The grenadier's match case discovered by NPS archeologists at Fort Stanwix is a unique artifact because of its rarity. Originally found in the West Casemate of the fort, the match case you see here is one of only a few that have been found in the archeological record. Eighteenth century match cases are so rare to find as archeological artifacts that this one was initially misidentified as a nozzle to a garden hose. Curators at Fort Stanwix 'rediscovered' the object and sent it to Harper's Ferry for conservation in order to better preserve the artifact.
This match case was worn on a grenadier soldier's uniform to keep slow matches dry. A grenadier was a soldier assigned the task of igniting and throwing grenades. The holes in the case allowed for ventilation and prevented moisture from building up inside the case, while at the same time preventing the matches from getting wet in rainy conditions.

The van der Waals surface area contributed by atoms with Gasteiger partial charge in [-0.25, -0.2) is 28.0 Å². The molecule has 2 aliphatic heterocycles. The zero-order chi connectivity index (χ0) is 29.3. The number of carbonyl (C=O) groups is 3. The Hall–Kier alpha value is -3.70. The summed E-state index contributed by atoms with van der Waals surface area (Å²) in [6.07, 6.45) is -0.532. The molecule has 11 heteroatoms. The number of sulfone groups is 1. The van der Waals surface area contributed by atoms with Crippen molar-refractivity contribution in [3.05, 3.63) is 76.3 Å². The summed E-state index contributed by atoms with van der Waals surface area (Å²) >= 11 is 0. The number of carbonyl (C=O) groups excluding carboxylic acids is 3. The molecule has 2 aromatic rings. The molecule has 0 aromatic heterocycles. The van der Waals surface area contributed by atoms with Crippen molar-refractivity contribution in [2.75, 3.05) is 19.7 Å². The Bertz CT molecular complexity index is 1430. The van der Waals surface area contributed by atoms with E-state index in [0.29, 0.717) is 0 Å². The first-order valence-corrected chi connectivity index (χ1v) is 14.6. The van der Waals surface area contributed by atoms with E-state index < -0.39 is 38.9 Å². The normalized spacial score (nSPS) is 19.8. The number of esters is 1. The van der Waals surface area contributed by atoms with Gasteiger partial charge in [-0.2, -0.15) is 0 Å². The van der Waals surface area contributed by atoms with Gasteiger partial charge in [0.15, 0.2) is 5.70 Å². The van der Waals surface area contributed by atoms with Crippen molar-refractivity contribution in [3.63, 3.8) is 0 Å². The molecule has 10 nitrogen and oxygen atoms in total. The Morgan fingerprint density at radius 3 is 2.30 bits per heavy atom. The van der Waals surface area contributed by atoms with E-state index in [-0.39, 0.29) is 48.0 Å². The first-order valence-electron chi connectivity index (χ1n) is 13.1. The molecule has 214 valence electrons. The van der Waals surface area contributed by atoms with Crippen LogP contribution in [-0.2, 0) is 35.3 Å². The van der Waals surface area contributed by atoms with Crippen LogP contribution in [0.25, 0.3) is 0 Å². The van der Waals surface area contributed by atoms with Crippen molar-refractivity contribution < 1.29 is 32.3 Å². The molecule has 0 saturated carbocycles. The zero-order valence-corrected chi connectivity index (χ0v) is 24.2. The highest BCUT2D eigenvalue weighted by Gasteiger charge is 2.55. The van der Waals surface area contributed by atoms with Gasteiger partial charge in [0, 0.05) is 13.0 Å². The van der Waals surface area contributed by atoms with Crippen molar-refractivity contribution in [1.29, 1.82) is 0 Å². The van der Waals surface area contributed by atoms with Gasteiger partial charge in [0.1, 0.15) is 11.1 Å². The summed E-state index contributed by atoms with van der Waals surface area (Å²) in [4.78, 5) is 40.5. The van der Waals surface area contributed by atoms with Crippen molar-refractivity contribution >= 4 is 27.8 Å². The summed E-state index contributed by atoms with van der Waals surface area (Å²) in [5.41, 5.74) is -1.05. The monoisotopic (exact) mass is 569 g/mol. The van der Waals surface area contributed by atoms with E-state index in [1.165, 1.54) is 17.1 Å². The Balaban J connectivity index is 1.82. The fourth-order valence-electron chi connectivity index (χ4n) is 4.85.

The bronze luster of the case also added to the decoration of the soldier's uniform. The perforated cylinder would have been attached to the soldier's shoulder belt for easy access. The slow match and the pull ring used with this case were not found during the archeological excavations. The match case is currently on exhibit at Fort Stanwix National Monument at the Marinus Willett Collections Management and Education Center.
More detailed images of the match case can be found on the National Park Service Museum Collection Web Catalog: match case
For more information about British Grenadiers see these online references:
, Military History Monthly, November 14, 2011.
The Seven Years War Website: .